Scot by birth, emigrated 1985 | Aussie husband applied UK spouse visa Jan 2015, granted March 2015, moved to UK May 2015 | Returned to Oz June 2016

"The stranger who comes home does not make himself at home but makes home itself strange." -- Rainer Maria Rilke

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>Assuming you are a non-resident, you can't open a new ISA or make new contributions to an existing one. 

I've been trying to figure out how this affects a stocks & shares ISA with automatic reinvestment of dividends. Would this be classified as making contributions?

Edited by Frukoz

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4 hours ago, Frukoz said:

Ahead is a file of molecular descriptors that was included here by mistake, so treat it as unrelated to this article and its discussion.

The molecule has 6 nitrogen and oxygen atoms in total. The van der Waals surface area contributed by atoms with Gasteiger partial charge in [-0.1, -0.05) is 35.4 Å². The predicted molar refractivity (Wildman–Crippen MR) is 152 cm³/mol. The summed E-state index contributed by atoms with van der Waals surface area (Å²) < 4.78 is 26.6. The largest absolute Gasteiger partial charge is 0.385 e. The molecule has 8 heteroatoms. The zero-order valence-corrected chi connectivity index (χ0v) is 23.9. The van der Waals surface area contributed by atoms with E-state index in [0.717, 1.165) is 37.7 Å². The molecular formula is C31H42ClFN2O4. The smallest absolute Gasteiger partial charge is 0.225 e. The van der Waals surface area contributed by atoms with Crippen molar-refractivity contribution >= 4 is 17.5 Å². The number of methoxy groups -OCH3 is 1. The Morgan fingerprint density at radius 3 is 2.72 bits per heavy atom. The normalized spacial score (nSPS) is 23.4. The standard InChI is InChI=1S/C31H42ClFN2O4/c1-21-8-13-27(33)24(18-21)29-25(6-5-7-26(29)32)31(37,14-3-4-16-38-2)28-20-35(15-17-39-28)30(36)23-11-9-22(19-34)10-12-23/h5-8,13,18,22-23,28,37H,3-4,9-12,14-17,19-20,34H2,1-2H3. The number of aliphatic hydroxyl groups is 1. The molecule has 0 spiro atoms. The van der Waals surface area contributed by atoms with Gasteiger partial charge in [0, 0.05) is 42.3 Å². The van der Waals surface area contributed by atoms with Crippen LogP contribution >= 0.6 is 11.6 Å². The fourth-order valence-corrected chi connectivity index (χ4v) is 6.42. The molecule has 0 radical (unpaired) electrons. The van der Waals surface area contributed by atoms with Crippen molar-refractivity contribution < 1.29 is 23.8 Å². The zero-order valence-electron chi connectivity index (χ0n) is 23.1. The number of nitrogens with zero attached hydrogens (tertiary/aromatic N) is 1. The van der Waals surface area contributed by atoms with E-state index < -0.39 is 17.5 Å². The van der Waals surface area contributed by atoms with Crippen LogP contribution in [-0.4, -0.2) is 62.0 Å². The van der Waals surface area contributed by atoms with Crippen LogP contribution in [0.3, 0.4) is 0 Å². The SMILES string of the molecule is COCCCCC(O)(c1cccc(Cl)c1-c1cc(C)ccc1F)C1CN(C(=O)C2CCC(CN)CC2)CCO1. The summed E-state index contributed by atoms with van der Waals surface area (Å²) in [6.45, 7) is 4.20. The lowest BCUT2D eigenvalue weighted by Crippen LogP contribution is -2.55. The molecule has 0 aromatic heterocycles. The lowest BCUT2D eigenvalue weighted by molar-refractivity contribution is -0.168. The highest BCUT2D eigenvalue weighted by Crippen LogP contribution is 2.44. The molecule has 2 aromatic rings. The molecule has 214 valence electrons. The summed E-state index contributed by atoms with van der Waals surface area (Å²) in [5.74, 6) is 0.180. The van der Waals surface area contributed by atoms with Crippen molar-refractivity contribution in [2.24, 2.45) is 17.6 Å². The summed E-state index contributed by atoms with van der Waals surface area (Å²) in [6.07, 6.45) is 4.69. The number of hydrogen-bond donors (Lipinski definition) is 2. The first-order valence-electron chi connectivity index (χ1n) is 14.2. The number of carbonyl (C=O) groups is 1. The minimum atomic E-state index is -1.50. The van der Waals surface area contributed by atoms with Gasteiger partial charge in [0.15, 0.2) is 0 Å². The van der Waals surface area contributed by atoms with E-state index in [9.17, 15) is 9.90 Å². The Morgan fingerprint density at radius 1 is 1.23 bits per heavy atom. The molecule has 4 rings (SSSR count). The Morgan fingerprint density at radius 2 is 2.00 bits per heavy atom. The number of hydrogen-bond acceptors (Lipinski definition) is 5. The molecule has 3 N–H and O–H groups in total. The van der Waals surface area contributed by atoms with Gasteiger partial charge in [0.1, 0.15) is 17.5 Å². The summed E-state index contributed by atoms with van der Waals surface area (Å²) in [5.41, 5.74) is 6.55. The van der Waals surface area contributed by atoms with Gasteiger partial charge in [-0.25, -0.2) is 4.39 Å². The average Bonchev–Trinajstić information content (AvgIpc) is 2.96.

>Assuming you are a non-resident, you can't open a new ISA or make new contributions to an existing one. 

I've been trying to figure out how this affects a stocks & shares ISA with automatic reinvestment of dividends. Would this be classified as making contributions?

Since the dividends would normally be paid to you, and you instructed the ISA to reinvest those dividends, then yes, I'd say they class as contributions.


Scot by birth, emigrated 1985 | Aussie husband applied UK spouse visa Jan 2015, granted March 2015, moved to UK May 2015 | Returned to Oz June 2016

"The stranger who comes home does not make himself at home but makes home itself strange." -- Rainer Maria Rilke